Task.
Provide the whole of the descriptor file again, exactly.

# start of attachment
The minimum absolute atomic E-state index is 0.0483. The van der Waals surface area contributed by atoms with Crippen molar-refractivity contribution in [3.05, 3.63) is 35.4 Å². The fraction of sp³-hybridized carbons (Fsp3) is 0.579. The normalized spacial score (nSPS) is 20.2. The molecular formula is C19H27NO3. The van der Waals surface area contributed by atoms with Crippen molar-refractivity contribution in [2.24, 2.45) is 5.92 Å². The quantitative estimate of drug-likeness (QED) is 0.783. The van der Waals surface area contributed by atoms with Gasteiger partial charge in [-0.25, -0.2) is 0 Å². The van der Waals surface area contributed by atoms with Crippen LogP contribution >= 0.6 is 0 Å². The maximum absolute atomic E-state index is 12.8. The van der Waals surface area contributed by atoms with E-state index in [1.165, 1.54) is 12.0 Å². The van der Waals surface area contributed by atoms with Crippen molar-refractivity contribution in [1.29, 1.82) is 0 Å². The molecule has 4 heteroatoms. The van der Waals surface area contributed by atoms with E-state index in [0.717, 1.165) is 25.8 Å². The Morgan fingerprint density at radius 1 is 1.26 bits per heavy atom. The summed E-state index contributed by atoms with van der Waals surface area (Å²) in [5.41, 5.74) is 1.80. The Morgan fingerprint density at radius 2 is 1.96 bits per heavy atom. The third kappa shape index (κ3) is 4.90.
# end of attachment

The minimum absolute atomic E-state index is 0.0483. The van der Waals surface area contributed by atoms with Crippen molar-refractivity contribution in [3.05, 3.63) is 35.4 Å². The fraction of sp³-hybridized carbons (Fsp3) is 0.579. The normalized spacial score (nSPS) is 20.2. The molecular formula is C19H27NO3. The van der Waals surface area contributed by atoms with Crippen molar-refractivity contribution in [2.24, 2.45) is 5.92 Å². The quantitative estimate of drug-likeness (QED) is 0.783. The van der Waals surface area contributed by atoms with Gasteiger partial charge in [-0.25, -0.2) is 0 Å². The van der Waals surface area contributed by atoms with Crippen LogP contribution >= 0.6 is 0 Å². The maximum absolute atomic E-state index is 12.8. The van der Waals surface area contributed by atoms with E-state index in [1.165, 1.54) is 12.0 Å². The van der Waals surface area contributed by atoms with Crippen molar-refractivity contribution in [1.29, 1.82) is 0 Å². The molecule has 4 heteroatoms. The van der Waals surface area contributed by atoms with E-state index in [0.717, 1.165) is 25.8 Å². The Morgan fingerprint density at radius 1 is 1.26 bits per heavy atom. The summed E-state index contributed by atoms with van der Waals surface area (Å²) in [5.41, 5.74) is 1.80. The Morgan fingerprint density at radius 2 is 1.96 bits per heavy atom. The third kappa shape index (κ3) is 4.90.